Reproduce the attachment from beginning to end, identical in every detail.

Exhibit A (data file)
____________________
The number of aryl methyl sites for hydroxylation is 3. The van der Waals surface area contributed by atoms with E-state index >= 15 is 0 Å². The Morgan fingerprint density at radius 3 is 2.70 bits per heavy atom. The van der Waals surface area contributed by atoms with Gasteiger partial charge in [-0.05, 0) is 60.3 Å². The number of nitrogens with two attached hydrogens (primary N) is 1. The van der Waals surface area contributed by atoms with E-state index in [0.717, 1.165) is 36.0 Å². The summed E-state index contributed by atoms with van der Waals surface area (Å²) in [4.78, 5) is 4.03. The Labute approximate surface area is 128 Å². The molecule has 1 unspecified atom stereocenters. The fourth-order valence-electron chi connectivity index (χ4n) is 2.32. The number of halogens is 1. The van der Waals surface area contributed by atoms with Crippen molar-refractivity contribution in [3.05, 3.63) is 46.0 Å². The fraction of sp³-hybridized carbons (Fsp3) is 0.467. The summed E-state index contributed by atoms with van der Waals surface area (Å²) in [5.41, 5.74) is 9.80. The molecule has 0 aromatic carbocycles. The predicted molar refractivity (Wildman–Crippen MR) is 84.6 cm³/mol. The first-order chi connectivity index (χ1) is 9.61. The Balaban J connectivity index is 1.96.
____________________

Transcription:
The number of aryl methyl sites for hydroxylation is 3. The van der Waals surface area contributed by atoms with E-state index >= 15 is 0 Å². The Morgan fingerprint density at radius 3 is 2.70 bits per heavy atom. The van der Waals surface area contributed by atoms with Gasteiger partial charge in [-0.05, 0) is 60.3 Å². The number of nitrogens with two attached hydrogens (primary N) is 1. The van der Waals surface area contributed by atoms with E-state index in [0.717, 1.165) is 36.0 Å². The summed E-state index contributed by atoms with van der Waals surface area (Å²) in [4.78, 5) is 4.03. The Labute approximate surface area is 128 Å². The molecule has 1 unspecified atom stereocenters. The fourth-order valence-electron chi connectivity index (χ4n) is 2.32. The number of halogens is 1. The van der Waals surface area contributed by atoms with Crippen molar-refractivity contribution in [3.05, 3.63) is 46.0 Å². The fraction of sp³-hybridized carbons (Fsp3) is 0.467. The summed E-state index contributed by atoms with van der Waals surface area (Å²) in [5.41, 5.74) is 9.80. The molecule has 0 aromatic carbocycles. The predicted molar refractivity (Wildman–Crippen MR) is 84.6 cm³/mol. The first-order chi connectivity index (χ1) is 9.61. The Balaban J connectivity index is 1.96.